The authors combine estimates of marginal ecosystem damages from two forestry case studies, one local, one global, with ten different term structures of discount rates taken from both the academic literature and policy choices to calculate present values.

Findings

Standard environmental accounting approaches for estimating the long‐term discount rate result in the under‐valuation of projects that are sensitive to biodiversity conservation.

Research limitations/implications

This paper is set within a full cost accounting (FCA) framework, and therefore has the limitations that generally follow from taking this approach to biodiversity problems. Recommended extensions include looking at broader ranges of biodiversity costs and benefits.

Social implications

Unless environmental accountants engage with environmental economists over the issue of intergenerational discount rates, then it is likely that socially responsible managers will reject projects that are in the greater societal good.

Originality/value

The paper introduces both normative discount rates and declining discount rates to estimates of shadow environmental provisions within FCA and contrasts these with current environmental accounting practices. It also provides two detailed case studies that demonstrate the extent to which biodiversity‐sensitive investment choices are likely to be undervalued by managers who follow current accounting recommendations concerning the appropriate choice of discount rate.

Details

Accounting, Auditing & Accountability Journal, vol. 26 no. 5
Type: Research Article
ISSN: 0951-3574

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Article
Publication date: 8 August 2019

Thomas Cuckston

The purpose of this paper is to explain how proponents of biodiversity offsetting have sought to produce an ecologically defensible mechanism for reconciling economic…

Abstract

Purpose

The purpose of this paper is to explain how proponents of biodiversity offsetting have sought to produce an ecologically defensible mechanism for reconciling economic development and biodiversity conservation.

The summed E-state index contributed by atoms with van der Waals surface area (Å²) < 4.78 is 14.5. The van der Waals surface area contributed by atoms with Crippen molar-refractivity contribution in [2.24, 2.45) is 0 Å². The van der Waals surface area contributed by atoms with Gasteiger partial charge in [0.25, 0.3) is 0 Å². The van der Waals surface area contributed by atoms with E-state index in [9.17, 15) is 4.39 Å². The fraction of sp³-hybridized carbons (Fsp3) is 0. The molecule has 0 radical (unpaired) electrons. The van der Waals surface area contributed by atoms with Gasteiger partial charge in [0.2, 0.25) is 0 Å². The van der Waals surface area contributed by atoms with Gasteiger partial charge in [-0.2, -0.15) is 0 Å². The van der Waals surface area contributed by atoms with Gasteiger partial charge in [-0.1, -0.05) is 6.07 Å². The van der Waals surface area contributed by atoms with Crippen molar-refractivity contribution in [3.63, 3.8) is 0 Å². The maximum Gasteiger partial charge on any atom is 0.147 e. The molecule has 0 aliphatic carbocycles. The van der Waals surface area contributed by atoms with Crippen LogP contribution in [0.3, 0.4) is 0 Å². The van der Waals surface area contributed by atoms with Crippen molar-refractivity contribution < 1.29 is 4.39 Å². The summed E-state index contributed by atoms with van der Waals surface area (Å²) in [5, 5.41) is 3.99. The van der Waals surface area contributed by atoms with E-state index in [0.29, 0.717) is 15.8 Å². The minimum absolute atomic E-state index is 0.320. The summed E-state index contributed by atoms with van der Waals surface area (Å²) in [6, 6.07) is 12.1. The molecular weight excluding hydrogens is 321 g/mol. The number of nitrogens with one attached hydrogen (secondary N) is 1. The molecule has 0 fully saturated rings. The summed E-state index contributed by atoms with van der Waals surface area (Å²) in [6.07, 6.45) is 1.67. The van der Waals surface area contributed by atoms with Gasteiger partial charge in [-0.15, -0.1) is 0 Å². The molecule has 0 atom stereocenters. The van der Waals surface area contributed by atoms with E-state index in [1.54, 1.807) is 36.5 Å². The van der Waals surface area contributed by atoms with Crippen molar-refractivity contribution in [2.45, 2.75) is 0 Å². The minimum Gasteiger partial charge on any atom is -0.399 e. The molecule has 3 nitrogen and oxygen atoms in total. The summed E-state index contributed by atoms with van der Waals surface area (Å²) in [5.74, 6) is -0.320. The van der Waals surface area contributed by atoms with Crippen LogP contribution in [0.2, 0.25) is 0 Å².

Design/methodology/approach

The paper analyses a case study biodiversity offsetting mechanism in New South Wales, Australia. Michel Callon’s framing and overflowing metaphor is used to explain how accounting devices are brought into the mechanism, to (re)frame a space of calculability and address anxieties expressed by conservationists about calculations of net loss/gain of biodiversity.

Findings

The analysis shows that the offsetting mechanism embeds a form of accounting for biodiversity that runs counter to the prevailing dominant anthropocentric approach. Rather than accounting for the biodiversity of a site in terms of the economic benefits it provides to humans, the mechanism accounts for biodiversity in terms of its ecological value. This analysis, therefore, reveals a form of accounting for biodiversity that uses numbers to provide valuations of biodiversity, but these numbers are ecological numbers, not economic numbers. So this is a calculative, and also ecocentric, approach to accounting for, and valuing, biodiversity.

Originality/value

This paper contributes to the extant literature on accounting for biodiversity by revealing a novel conceptualisation of the reconciliation of economic development and biodiversity conservation, producing an ecologically defensible form of sustainable development. The paper also makes a methodological contribution by showing how Callon’s framing and overflowing metaphor can be used to enable the kind of interdisciplinary engagement needed for researchers to address sustainable development challenges.

Details

Accounting, Auditing & Accountability Journal, vol. 32 no. 5
Type: Research Article
ISSN: 0951-3574

Keywords

Article
Publication date: 14 June 2013

Gunnar Rimmel and Kristina Jonäll

The purpose of this article is to provide an account of the quantity, location and intentions behind companies' biodiversity disclosure.

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Abstract